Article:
THE CAROLINA SHAG BASIC STEP
Intermediate lessons will be taught at 6:00 pm each Wednesday in November. Advance sign up is required. Contact Woody if you plan to participate. email@example.com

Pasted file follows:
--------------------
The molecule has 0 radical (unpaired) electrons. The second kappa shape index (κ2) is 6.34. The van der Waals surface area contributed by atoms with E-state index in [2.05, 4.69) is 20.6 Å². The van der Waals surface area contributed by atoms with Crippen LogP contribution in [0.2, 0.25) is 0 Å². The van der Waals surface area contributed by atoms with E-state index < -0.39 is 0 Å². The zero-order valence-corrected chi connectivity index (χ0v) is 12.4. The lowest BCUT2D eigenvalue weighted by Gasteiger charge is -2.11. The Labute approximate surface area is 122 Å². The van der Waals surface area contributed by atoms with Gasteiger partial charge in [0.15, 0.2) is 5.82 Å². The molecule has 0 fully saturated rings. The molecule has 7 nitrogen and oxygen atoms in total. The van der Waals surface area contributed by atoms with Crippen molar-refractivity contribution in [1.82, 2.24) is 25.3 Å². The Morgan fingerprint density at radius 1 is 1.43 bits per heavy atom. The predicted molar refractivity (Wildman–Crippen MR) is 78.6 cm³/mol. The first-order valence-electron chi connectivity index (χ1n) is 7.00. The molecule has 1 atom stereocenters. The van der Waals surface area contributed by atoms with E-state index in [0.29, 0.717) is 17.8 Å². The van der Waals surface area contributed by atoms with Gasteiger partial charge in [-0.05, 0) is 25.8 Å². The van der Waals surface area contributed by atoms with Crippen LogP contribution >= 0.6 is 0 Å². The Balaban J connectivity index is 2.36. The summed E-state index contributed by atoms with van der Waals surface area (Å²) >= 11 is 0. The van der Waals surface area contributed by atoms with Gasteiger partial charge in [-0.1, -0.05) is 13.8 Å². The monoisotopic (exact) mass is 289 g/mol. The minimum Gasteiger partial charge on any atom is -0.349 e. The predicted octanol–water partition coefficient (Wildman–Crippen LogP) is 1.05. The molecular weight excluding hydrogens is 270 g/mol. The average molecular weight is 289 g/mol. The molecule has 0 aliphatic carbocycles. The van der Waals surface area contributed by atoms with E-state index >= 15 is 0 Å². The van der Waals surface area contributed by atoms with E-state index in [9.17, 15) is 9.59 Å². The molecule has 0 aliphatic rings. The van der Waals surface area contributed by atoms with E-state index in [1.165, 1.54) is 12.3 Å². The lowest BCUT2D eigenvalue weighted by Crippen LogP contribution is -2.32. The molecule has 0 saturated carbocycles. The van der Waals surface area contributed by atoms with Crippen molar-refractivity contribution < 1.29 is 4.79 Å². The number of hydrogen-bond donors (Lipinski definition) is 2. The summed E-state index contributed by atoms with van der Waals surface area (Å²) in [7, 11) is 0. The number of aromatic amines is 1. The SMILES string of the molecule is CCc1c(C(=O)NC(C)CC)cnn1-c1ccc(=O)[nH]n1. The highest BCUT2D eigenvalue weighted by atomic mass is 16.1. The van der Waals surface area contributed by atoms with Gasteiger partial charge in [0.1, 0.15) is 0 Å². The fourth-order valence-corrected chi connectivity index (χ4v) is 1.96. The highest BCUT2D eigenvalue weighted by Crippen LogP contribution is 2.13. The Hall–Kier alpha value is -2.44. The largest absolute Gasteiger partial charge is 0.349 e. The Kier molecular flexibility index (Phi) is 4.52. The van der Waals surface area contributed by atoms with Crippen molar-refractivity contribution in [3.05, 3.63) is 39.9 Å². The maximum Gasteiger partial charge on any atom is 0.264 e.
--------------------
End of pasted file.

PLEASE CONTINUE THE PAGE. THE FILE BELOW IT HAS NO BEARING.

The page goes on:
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The Carolina Shag basic step is counted "One-And-Two, Three-And-Four, Five-Six". Each word corresponds to a step movement (eight words = eight steps). These eight steps are taken during six beats of the music. To stay "on beat" with the music, the "One-And-Two" or the "Three-And-Four" portion of the basic should take you the same "time" to complete as the "Five-Six" portion takes. In other words, the “One-And-Two” steps are done during or between two beats of music, the “Three-And-Four” steps are done between two beats of the music, and the “Five-Six” between two beats of the music. Normally we never move the same foot twice in a row. Each time you move or step, you do so with a different foot. Just like walking.